Keywords: Bottom-up forecasting; Forecast combination; Hierarchical forecasting; Reconciling forecasts
    JEL: C53 E27 E37
    Date: 2018–08
  4. By: Arthur T. Rego; Thiago R. dos Santos
    Abstract: In this work, we propose a model for estimating volatility from financial time series, extending the non-Gaussian family of space-state models with exact marginal likelihood proposed by Gamerman, Santos and Franco (2013). On the literature there are models focused on estimating financial assets risk, however, most of them rely on MCMC methods based on Metropolis algorithms, since full conditional posterior distributions are not known. We present an alternative model capable of estimating the volatility, in an automatic way, since all full conditional posterior distributions are known, and it is possible to obtain an exact sample of parameters via Gibbs Sampler. The incorporation of jumps in returns allows the model to capture speculative movements of the data, so that their influence does not propagate to volatility. We evaluate the performance of the algorithm using synthetic and real data time series. Keywords: Financial time series, Stochastic volatility, Gibbs Sampler, Dynamic linear models.
    Date: 2018–08
  5. By: Gomez-Gonzalez, Jose; Rojas-Espinosa, Wilmer
    Abstract: This study uses asymmetric DCC-GARCH models and copula functions for studying exchange rate contagion in a group of twelve Asia-Pacific countries. Using daily data between November 1991 and March 2017, shows that extreme market movements are mainly associated with the high degree of interdependence registered by countries in this region. The evidence of contagion is scarce. Asymmetries do not appear to be important. Specifically, currency co-movements are statistically identical during times of extreme market appreciation and depreciation, indicating that phenomena such as the "fear of appreciation" do not appear to be relevant in the region's foreign exchange markets.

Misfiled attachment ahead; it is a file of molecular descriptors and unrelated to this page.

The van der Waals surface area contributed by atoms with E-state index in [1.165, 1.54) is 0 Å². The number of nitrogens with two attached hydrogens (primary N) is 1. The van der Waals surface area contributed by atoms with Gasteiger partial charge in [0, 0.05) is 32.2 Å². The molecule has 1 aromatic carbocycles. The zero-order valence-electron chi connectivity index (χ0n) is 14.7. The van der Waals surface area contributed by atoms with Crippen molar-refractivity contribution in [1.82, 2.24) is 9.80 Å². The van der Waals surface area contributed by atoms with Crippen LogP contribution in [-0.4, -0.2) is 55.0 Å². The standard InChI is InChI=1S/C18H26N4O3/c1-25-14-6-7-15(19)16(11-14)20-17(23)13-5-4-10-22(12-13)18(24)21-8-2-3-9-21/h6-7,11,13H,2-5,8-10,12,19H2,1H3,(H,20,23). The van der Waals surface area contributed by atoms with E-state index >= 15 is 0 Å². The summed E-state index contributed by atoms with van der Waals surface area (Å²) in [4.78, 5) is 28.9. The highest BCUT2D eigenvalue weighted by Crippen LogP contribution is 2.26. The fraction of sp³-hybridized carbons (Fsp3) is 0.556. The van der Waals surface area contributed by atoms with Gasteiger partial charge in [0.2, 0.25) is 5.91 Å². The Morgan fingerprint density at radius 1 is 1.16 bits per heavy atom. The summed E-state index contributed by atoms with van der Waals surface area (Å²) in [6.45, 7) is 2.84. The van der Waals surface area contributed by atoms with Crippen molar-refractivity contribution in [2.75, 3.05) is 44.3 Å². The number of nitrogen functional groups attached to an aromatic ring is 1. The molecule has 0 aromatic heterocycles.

Keywords: Exchange rate contagion; Asian financial crisis; Copula functions; DCC-GARCH models.
    JEL: C32 C51 E42
    Date: 2018–08–21
  6. By: Stanis{\l}aw Dro\.zd\.z; Rafa{\l} Kowalski; Pawe{\l} O\'swi\c{e}cimka; Rafa{\l} Rak; Robert G\c{e}barowski
    Abstract: The concept of multifractality offers a powerful formal tool to filter out multitude of the most relevant characteristics of complex time series. The related studies thus far presented in the scientific literature typically limit themselves to evaluation of whether or not a time series is multifractal and width of the resulting singularity spectrum is considered a measure of the degree of complexity involved. However, the character of the complexity of time series generated by the natural processes usually appears much more intricate than such a bare statement can reflect. As an example, based on the long-term records of S&P500 and NASDAQ - the two world leading stock market indices - the present study shows that they indeed develop the multifractal features, but these features evolve through a variety of shapes, most often strongly asymmetric, whose changes typically are correlated with the historically most significant events experienced by the world economy. Relating at the same time the index multifractal singularity spectra to those of the component stocks that form this index reflects the varying degree of correlations involved among the stocks.
    Date: 2018–09
  7. By: Lin Fan; Peter W. Glynn; Markus Pelger